The best accomplishment to date has been the design and implementation of the S3Engine. Morning's Wrath which was built on our previous engine 'Flare 3.0' suffered from many issues, most of them however simply resulted in kludge after kludge, here is why.
It is practically unavoidable, as one is not experienced until they experience somthing. The Flare 3.0 engine was the pinacle of a long line of badly desingned engines spanning about three years.
NIH: (Not Invented Here)
Until about a year ago I (like many developers) suffered from a very bad case of NIH, this means that if I did not develop somthing then I did not want it 'desecrating' my project, while for me this was more driven by eagerness to learn it was also driven by ignorance and pride. My new motto is (whatever gets the job done quickest, easiest and most correct), I have put this principle to the test with S3Engine and it is the reason S3Engine was completed so quickly, smaller, performant, and more bug free than Flare 3.0
So instead of (Badly) writing everything ourselvs we have turned to various free software libraries that have simpliedied development and saved us from sleep-robbing bugs. Some of these are:
1. The C++ Standard Library (STL) - containers algorithims, file io, it's a must
2. Boost - Smart Pointers, Variant Types, Serialiaztion
3. TinyXML - XML Parsing (most of our data is in XML exept for image and sound resources)
4. Lua 5.1 - Lightweight, performant, well-tested scripting language
5. LibVorbis OGG - A great audio format with an easy to use C decoding interface
6. Direct3DX - (functions and ID3DXEffect) well-designed, functions and interfaces for image loading, matrix calculation, vector calculation, shaders and a ton more.
No clue of Data Driven Design:
While this could be classified as lack of experience, it is so important it deserves it's own topic. New programmers, tend to get really involved in what 'the code is doing' this results in many hard-coded solutions to problems. At the end of Morning's Wrath I had discovered that the engine need not be more than a controller, and interface and manager for the game world and that the real work should be done outside of the code, with resources and scripts. Some would argue that scripting is programming, but it affords the user (in most cases) a far simpler interface than the host language and certain features (co-routines) which make some tasks an order of magnatude simpler. In the end the S3Engine works off of these principles:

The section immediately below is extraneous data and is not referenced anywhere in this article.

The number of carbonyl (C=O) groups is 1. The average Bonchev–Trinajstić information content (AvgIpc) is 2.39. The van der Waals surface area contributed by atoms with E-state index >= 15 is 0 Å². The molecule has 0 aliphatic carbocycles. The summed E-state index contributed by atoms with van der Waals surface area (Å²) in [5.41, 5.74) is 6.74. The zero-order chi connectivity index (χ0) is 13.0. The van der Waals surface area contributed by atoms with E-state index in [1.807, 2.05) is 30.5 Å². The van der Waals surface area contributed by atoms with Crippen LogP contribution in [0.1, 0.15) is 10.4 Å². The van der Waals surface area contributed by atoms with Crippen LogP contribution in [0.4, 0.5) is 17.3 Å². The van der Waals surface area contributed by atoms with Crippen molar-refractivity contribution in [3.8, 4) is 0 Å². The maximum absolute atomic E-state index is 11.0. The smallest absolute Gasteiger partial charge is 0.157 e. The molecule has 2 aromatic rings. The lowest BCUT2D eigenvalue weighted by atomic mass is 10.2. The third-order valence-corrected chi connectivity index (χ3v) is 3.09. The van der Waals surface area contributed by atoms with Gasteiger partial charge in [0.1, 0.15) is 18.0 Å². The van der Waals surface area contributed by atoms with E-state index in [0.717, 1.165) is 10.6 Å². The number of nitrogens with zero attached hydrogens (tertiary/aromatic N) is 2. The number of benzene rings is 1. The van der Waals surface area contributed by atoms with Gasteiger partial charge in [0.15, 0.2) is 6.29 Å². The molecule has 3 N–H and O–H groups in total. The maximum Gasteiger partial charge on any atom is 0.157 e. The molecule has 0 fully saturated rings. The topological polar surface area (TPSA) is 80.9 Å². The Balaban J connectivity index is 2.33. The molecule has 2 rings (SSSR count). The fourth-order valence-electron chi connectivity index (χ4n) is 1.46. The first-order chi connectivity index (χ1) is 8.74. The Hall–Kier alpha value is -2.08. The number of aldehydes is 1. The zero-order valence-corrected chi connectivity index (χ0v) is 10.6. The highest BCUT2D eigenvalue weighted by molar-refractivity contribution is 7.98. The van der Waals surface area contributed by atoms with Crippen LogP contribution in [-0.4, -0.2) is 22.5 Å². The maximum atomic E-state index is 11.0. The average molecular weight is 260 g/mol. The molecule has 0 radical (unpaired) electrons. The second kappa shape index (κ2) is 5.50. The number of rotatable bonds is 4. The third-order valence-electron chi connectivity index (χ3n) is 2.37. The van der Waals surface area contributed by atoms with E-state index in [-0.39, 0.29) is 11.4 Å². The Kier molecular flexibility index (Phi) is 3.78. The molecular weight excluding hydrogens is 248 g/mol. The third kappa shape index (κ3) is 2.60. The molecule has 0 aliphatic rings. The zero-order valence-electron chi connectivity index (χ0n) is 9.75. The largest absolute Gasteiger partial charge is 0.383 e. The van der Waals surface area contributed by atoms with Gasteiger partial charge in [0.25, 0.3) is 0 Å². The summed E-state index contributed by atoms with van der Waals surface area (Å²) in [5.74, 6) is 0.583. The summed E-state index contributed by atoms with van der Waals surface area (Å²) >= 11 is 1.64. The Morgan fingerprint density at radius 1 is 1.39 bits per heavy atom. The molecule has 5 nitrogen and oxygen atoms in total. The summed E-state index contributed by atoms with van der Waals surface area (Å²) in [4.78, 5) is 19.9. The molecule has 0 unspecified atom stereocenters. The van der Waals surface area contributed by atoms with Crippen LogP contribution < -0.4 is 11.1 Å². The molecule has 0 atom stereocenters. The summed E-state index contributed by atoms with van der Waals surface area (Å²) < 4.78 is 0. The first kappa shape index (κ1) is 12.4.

1. it's primary job is to manage the interface,gamestate(maps, entities, variables) and rendering
2. the engine always starts by asking the 'controller' what should be done (through a call to init.script) from there the script is in control
3. the engine calls various triggers and exposes commands to the controller which allow it to query and modify the gamestate.
You see, instead of having the developer deal directly with rendering, shaders and camera rotation, you give them higher level commands which are neccisary to create a scene. For instance:
A typical script for an entity:
--called when this entity is created
--set the name
--set the verb actions for eye,hand and mouth
--add a topic you can speak to this NPC about
addTopic(this,"onAskAboutTLCoM","Tell me about The Lost City of Malathedra.",true);
--called when the player uses the eye verb on this entity
--start the scene, deny interation
--make rebecca say somthing, and return a synchronization object
w0=talk(rebecca,"It's some developer.");
--wait for the action to complete
--finish the scene, allow interaction
--called when the player uses the hand verb on this entity
--make me say somthing, and return a synchronization object
w0=talk(this,"Hey! Hands off!");
--called when the player uses the mouth verb on this entity
--enter topic choice sequence
--called when the player asks about malthedra
w0=talk(rebecca,"So what's all this about The Lost City of Malathedra?");
w0=talk(this,"You should know, you're the star!");
In closing, the development so far of the S3Engine and TLCoM has been extremely easy and has resulted in quality output. The experience gained with Morning's Wrath paved the way to greater things, and I can only imagine that TLCoM will do the same.